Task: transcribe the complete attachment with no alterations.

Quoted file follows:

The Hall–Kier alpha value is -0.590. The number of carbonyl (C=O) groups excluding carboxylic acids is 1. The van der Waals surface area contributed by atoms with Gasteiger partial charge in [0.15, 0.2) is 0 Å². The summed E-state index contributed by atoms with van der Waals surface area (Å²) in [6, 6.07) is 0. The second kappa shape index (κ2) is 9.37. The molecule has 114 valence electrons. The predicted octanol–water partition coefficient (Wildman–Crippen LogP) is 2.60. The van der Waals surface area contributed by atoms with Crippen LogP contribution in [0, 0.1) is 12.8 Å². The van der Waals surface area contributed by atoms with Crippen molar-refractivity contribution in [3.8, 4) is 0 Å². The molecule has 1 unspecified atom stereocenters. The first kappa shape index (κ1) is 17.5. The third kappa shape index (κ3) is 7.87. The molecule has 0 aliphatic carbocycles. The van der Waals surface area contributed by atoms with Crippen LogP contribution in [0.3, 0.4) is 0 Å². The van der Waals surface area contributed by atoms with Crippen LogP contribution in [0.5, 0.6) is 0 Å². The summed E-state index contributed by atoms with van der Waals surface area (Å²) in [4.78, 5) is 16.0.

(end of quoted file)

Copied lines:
The Hall–Kier alpha value is -0.590. The number of carbonyl (C=O) groups excluding carboxylic acids is 1. The van der Waals surface area contributed by atoms with Gasteiger partial charge in [0.15, 0.2) is 0 Å². The summed E-state index contributed by atoms with van der Waals surface area (Å²) in [6, 6.07) is 0. The second kappa shape index (κ2) is 9.37. The molecule has 114 valence electrons. The predicted octanol–water partition coefficient (Wildman–Crippen LogP) is 2.60. The van der Waals surface area contributed by atoms with Crippen LogP contribution in [0, 0.1) is 12.8 Å². The van der Waals surface area contributed by atoms with Crippen molar-refractivity contribution in [3.8, 4) is 0 Å². The molecule has 1 unspecified atom stereocenters. The first kappa shape index (κ1) is 17.5. The third kappa shape index (κ3) is 7.87. The molecule has 0 aliphatic carbocycles. The van der Waals surface area contributed by atoms with Crippen LogP contribution in [0.3, 0.4) is 0 Å². The van der Waals surface area contributed by atoms with Crippen LogP contribution in [0.5, 0.6) is 0 Å². The summed E-state index contributed by atoms with van der Waals surface area (Å²) in [4.78, 5) is 16.0.